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Babies even months young can spot nice, nasty characters
Last Updated(Beijing Time):2007-11-23 11:10

This undated photo provided by Yale University shows an infant choosing a helpful toy instead of a hindering toy. During the experiment babies watch a toy try to climb a hill; another toy then comes by and either helps push the first toy over the mountain, or hinders it by pushing it back down. The babies almost always choose the helpful toy over the hindering one. (AP Photo/Yale University)

Babies who have not yet learned language have the ability to pick out who is naughty and who is nice, suggests a new study in Thursday's UK journal Nature.

Babies as young as 6 months old prefer people who help versus people who hurt, and this ability could be the foundation for moral thought and action later in life, said the researchers.

In the study that was set up to test this theory, researchers at Yale showed infants a variety of wooden characters, one of which looked like it was trying to climb a hill, with another trying to push it down and the third trying to help the first reach the hill's summit.

Up to 80 percent of infants when showed all of the characters reached out for the helping figure, opposed to the figure portrayed as the bad-guy.

Previous studies had showed that babies prefer physically attractive people, but there has been no data on whether babies judge people based on how they behave.

"It's incredibly impressive that babies can do this," said study lead author Kiley Hamlin, a psychology researcher at Yale University in New Haven, Conn. "It shows that we have these essential social skills occurring without much explicit teaching."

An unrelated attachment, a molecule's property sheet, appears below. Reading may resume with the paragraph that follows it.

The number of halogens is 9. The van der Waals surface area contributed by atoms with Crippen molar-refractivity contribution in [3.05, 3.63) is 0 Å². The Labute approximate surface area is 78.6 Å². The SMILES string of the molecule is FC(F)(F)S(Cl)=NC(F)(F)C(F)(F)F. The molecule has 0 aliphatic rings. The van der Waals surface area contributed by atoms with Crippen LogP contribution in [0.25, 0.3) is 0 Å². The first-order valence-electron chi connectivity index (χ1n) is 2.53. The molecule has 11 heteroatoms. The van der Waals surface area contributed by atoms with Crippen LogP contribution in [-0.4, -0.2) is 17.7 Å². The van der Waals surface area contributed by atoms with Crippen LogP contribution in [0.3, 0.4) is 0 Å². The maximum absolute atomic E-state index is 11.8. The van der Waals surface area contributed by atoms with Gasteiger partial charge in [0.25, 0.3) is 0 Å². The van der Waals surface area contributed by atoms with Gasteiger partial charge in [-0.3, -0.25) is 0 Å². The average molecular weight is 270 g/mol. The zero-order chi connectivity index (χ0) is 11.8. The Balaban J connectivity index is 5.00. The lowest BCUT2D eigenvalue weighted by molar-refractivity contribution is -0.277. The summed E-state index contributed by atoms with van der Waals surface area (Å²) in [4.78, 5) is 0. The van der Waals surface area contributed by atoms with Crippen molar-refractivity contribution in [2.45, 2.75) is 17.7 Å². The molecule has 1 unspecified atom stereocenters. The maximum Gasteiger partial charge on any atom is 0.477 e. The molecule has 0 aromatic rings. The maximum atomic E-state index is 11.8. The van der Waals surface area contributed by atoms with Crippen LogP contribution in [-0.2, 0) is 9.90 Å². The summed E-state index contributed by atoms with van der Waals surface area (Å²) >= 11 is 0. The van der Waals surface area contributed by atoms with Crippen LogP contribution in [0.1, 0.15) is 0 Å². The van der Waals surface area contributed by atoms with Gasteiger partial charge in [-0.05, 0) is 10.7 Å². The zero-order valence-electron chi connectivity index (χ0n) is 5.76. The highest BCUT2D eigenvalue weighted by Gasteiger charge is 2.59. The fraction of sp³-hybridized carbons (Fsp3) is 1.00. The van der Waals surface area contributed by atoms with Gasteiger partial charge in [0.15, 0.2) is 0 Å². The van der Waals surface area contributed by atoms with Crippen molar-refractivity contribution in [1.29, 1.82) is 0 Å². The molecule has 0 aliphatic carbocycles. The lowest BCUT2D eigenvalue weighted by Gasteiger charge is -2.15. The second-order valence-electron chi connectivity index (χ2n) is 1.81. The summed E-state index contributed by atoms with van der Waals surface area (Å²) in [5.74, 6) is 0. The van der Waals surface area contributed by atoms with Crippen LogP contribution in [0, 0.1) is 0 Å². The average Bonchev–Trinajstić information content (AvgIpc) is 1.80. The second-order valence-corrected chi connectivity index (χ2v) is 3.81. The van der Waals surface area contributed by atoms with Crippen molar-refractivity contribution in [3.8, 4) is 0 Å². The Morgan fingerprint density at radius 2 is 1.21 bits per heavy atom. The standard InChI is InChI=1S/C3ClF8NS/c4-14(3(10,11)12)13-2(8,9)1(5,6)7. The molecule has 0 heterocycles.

"Infants prefer an individual who helps another to one who hinders another, prefer a helping individual to a neutral individual and prefer a neutral individual to a hindering individual," wrote the researchers.

"These findings constitute evidence that pre-verbal infants assess individuals on the basis of their behaviour towards others."

In fact, being able to distinguish between friend or foe could be an important survival skill. "It's important to tell who is going to be helpful, who is going to be threatening," Hamlin noted.

But that's the evolutionary argument, and not one everyone would agree with it, said Tracy Dennis, an expert on child development and assistant professor of psychology at Hunter College in New York City.

"Even though these authors make a good argument that very young infants don't have a lot of time to learn, even some basic observation of people cooperating might be enough to make some learning take place," Dennis said. "It's important, but it's a study that people are going to debate about."

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